Jon M. Huntsman School of Business

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Friday, December 9, 2011

The day the NBA died

Born: June 6, 1946
Died: December 8, 2011

The National Basketball Association passed away under duress as a result of strangulation from 25 of the 30 league team owners on Thursday, December 8, 2011. The hands on the throat that applied most of the pressure and led to loss of blood to the brain resulting in death belonged to Cleveland Cavalier’s CEO Dan Gilbert.

The police who investigate crime and the district attorneys who prosecute the offenders are hard at work today laying the groundwork for actions against the perpetrators.

Some would characterize this as a crime of passion. The chain of events leading to death were precipitated by a proposed three-team trade that would have sent Chris Paul from the New Orleans Hornets to the Los Angeles Lakers, and an assortment of other players and draft picks moving to New Orleans and Houston in order to complete the deal. All-Star Pau Gasol and NBA Dream-Teamer Lamar Odom would have moved from the Lakers to the Rockets and Hornets, respectively, as part of the deal.
Eric D. Schulz

Upon word leaking of the impending trade, several small-market owners- led by Gilbert – called the league office, and stated that the proposed trade was a “travesty” and urged NBA Commissioner David Stern to put the deal to a vote of the “29 owners of the Hornets” (the team is owned by the league, therefore the other 29 NBA teams all “own” an equal percentage of the franchise). Other small-market owners rallied behind Gilbert, afraid that the “superstar” team formations that had begun in Miami and New York – and ostensibly would be halted by the new Collective Bargaining Agreement, which was sold to the owners as a move towards a more level playing field among teams – was still business-as-usual. Gilbert mused that if the deal were approved, the NBA would become “five teams, and 25 others all named the Washington Generals”. For those of you unfamiliar with the Washington Generals, it is the long-time opponent of the world famous Harlem Globetrotters. The Generals have only beaten the Globies six times in 49 years, losing over 13,000 games since their last win which came on January 5, 1971.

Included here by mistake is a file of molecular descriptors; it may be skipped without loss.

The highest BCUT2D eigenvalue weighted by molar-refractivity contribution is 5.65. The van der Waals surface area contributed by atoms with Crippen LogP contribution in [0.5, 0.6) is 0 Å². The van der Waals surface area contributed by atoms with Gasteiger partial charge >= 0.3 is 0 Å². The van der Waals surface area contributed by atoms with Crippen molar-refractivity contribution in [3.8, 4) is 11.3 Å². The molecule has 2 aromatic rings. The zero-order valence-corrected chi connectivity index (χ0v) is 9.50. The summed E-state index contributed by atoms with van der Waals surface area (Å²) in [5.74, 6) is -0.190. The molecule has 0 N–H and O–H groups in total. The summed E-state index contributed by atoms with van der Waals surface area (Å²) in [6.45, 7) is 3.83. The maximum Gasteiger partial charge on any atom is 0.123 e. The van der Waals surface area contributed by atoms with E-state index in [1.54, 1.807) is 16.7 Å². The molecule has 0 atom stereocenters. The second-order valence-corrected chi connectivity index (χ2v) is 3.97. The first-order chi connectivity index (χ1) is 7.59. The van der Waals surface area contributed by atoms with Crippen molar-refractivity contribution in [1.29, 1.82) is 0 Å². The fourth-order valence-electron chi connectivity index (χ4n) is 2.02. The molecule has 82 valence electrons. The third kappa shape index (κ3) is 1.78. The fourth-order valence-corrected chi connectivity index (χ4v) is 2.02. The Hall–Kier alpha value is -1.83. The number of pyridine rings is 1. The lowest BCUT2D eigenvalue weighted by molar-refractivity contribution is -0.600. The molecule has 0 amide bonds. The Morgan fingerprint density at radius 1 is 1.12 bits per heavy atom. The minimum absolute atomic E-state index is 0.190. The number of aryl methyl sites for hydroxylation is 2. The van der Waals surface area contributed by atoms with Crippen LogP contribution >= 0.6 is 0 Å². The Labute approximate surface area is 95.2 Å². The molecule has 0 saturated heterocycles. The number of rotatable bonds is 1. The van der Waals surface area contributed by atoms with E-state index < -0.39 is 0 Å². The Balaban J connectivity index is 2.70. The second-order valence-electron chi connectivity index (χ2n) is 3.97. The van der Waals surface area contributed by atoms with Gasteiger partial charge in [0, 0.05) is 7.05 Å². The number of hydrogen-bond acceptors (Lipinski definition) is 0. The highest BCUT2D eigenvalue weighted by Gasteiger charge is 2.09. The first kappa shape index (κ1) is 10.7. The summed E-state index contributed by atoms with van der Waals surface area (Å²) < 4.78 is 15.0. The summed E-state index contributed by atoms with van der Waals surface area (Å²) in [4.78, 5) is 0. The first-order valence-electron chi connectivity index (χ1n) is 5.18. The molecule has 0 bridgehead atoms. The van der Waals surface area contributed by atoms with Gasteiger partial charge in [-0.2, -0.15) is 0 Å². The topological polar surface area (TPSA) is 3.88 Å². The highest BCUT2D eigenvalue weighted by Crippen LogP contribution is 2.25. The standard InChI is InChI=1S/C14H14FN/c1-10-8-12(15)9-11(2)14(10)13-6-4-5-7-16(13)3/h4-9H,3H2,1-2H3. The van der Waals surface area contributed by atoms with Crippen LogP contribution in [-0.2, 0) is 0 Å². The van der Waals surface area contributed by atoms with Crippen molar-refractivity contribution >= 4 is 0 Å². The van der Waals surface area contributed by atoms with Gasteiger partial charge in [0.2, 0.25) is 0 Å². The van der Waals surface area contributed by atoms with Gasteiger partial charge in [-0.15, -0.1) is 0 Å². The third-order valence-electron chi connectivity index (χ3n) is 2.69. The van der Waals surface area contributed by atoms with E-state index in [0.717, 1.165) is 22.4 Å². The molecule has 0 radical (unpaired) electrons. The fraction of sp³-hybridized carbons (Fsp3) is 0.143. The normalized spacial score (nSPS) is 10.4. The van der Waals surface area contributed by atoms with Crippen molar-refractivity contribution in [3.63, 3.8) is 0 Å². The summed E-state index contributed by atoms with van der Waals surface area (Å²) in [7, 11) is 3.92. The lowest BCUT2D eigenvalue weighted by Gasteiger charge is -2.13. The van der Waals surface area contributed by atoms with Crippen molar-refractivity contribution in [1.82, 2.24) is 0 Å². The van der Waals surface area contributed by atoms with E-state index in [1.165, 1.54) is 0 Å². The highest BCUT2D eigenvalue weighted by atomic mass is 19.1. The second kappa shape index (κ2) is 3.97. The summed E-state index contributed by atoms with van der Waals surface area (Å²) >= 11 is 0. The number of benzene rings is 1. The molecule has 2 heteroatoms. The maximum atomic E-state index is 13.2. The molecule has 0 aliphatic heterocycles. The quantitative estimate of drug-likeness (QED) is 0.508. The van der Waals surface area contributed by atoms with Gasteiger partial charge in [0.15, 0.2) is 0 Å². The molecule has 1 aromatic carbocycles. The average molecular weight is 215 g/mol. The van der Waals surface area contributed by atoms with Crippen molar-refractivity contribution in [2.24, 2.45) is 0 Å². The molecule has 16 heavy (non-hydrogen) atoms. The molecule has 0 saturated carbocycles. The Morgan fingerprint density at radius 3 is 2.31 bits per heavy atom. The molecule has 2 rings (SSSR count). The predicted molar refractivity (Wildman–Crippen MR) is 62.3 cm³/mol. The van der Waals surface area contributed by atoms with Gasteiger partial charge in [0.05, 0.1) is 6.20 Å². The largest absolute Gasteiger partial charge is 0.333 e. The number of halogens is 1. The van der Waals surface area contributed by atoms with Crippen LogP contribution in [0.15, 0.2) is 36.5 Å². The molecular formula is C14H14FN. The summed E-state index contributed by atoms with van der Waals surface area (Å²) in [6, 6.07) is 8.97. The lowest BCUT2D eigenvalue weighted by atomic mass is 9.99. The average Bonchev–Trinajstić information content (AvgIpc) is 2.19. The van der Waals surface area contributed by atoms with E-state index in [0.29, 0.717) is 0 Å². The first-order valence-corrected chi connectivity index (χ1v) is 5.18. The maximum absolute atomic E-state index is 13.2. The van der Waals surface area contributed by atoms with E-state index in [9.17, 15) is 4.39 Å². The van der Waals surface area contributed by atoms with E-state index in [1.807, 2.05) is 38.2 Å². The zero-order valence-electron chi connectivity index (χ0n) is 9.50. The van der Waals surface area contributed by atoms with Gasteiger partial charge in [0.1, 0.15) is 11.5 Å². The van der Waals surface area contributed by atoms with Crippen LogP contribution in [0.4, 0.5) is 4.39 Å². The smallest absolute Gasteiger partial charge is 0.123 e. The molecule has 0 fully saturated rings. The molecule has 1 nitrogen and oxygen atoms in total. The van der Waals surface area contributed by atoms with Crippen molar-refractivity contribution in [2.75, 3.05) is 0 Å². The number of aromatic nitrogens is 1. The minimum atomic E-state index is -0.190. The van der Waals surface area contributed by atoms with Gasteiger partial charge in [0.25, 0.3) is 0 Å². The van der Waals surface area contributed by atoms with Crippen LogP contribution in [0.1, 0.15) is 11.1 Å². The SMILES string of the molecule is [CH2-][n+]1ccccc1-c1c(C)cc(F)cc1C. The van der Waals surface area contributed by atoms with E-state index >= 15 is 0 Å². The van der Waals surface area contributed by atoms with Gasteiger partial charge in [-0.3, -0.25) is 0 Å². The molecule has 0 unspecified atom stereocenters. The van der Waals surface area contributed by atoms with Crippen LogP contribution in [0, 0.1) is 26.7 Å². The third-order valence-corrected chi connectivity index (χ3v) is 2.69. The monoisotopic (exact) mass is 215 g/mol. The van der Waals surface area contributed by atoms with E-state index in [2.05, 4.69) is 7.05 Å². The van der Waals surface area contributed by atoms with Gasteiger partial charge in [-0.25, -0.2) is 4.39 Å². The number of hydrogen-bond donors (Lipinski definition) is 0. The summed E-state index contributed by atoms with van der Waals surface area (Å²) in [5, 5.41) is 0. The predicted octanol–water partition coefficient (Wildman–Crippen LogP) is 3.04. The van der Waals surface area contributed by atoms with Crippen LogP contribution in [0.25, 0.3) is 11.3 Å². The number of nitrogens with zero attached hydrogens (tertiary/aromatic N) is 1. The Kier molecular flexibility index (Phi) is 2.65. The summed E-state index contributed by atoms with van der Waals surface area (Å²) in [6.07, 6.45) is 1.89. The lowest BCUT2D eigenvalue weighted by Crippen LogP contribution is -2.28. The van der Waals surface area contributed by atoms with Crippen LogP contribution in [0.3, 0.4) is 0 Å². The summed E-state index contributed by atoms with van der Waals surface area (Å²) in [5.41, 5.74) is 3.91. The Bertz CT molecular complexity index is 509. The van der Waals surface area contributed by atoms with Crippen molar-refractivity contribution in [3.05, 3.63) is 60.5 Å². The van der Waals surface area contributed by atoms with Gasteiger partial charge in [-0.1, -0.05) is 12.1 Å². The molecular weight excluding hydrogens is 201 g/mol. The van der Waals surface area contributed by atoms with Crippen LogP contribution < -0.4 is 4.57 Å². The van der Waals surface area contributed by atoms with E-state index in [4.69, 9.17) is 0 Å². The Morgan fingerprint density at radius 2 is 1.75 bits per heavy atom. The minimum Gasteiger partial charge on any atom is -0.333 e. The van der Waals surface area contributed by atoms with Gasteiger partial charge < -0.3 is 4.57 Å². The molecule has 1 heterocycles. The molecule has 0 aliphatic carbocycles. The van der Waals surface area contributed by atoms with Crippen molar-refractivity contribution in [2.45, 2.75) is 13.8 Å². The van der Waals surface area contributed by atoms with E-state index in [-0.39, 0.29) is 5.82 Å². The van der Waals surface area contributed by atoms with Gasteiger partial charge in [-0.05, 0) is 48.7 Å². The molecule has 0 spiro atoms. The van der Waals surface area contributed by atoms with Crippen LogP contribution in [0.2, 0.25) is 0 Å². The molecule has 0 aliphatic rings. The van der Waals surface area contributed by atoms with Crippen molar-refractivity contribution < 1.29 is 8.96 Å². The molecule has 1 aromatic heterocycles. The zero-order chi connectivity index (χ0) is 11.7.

With his brain both oxygen deprived and with reduced blood flow, commissioner David Stern killed the trade and his league with an unprecedented and never-before-used veto power, citing “basketball reasons” as the rationale for nixing the deal. Never before has the league interfered in trades, as long as they had met the required financial criteria (i.e. salary matching).

Pre-meditated murder with extenuating circumstances are the charges being prepared for filing. Temporary insanity is contemplated as a primary defense motion for Commissioner Stern and the League office.

Services are pending.

Eric D. Schulz is the co-director of strategic marketing and brand management at the Jon M Huntsman School of Business at Utah State University. Prior to joining the University, he spent five years as Vice-President of Marketing for the Utah Jazz (NBA); he previously was VP of Marketing with the XFL Football League, and served as a general manager in minor league baseball. He can be reached at

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